BuzzFeed is still reeling from the special counsel's sharp rebuke of its report last week about a Trump Tower project in Moscow. In their exclusive, Anthony Cormier and Jason Leopold wrote that President Trump directed his former lawyer Michael Cohen to lie to FBI investigators about the timeline of the construction.
Cormier admitted that he hadn't seen the documents he cited in the piece. In the same interview, however, he said he was 100 percent certain of his report.
"I am rock solid," Cormier told CNN. "My sourcing on this goes beyond the two that are on the record. This 100 percent happened."
The writers are still defending their story, insisting that they are sitting on proof as to not jeopardize their sources. Cormer doubled down that his sources are "not wrong."
As if one controversy for the week wasn't enough for BuzzFeed, a senior culture writer for the outlet waded into the debate over a Covington Catholic high school student who found himself in the middle of a confrontation with a Native American veteran in the nation's capital over the weekend. The initial outrage was targeted at the student, Nick Sandmann. But, when more footage was released, it appeared that he did nothing wrong.
The media narrative had already been written, however. Cue an online lecture from Anne Helen Petersen about white privilege. On her Twitter page, she compared Sandmann to Supreme Court Justice Brett Kavanaugh and "white patriarchy." You'll remember that Kavanaugh was accused of sexual assault during his confirmation hearings.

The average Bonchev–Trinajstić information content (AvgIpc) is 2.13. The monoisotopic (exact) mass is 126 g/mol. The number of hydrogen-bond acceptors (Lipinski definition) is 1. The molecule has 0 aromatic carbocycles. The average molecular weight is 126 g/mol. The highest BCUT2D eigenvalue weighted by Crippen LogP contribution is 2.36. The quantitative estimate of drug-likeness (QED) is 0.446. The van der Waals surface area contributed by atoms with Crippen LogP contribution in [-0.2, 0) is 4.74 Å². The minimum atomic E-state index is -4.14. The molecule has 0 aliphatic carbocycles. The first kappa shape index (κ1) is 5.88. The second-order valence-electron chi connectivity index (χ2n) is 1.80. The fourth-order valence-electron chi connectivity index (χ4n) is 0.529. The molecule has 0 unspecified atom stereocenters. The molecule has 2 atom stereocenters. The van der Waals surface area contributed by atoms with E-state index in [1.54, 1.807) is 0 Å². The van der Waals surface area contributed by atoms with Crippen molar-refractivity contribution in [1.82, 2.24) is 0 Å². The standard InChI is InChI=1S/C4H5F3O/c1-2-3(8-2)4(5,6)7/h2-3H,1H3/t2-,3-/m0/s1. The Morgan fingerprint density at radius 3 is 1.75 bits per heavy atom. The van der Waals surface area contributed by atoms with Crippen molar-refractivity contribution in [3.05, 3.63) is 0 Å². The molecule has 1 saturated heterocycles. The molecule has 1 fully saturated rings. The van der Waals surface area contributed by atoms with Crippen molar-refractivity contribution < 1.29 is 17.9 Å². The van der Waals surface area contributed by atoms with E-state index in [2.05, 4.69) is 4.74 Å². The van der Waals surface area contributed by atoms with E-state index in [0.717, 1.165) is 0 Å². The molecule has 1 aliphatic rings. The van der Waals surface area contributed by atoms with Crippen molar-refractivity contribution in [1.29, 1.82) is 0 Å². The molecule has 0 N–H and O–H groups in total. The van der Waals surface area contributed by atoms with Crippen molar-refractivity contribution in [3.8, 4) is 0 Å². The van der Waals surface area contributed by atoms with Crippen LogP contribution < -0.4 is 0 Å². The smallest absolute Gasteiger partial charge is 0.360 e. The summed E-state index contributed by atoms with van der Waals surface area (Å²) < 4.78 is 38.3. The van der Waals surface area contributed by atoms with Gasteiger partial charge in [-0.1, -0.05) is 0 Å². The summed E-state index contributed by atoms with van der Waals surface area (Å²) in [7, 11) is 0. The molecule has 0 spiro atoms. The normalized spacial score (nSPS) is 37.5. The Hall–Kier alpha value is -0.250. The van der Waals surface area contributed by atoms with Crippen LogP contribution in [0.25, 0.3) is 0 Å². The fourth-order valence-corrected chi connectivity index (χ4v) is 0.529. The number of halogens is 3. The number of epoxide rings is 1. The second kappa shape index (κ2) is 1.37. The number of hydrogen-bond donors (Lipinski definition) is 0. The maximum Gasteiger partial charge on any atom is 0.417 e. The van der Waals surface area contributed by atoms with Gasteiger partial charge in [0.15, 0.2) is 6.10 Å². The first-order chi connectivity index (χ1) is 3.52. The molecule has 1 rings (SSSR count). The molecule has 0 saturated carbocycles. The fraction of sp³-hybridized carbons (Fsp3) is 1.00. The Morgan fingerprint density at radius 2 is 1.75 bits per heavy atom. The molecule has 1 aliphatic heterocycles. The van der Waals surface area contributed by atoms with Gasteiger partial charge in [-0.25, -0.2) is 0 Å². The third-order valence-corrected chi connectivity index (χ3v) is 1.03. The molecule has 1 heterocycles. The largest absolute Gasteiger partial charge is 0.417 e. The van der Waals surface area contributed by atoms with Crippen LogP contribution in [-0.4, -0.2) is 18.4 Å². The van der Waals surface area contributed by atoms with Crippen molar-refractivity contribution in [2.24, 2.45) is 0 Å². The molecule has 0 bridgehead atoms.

One theme of the conversations over the past 24 hours = how deeply familiar this look is. It's the look of white patriarchy, of course, but that familiarity — that banality — is part of what prompts the visceral reaction. This isn't spectacular. It's life in America. pic.twitter.com/TmziDwAjYA— Anne Helen Petersen (@annehelen) January 21, 2019
Petersen, who in addition for writing for BuzzFeed once served as a visiting assistant professor, then launches into a long diatribe about how she knew boys like him during her tenure as an educator.
"He was white, he was male, and — at least as far as he performed it — he was straight," Petersen explained.
Sandmann was emblematic of this kind of white privilege, she continued.
"And I don't think that being white or a man means you behave in a certain way," she writes. "But it does allow you to behave in a certain way, if you chose, generally without consequences. In public, in the classroom, throughout your life. That's privilege."
After Petersen's final tweet on the matter, it was then that people started to notice a trend.
I’m starting to think BuzzFeed may have some serious problems they need to address. https://t.co/EHW1r3zNod— Matt Lewis (@mattklewis) January 21, 2019
Reports reveal that some of the students involved in the incident have been receiving death threats following the media frenzy.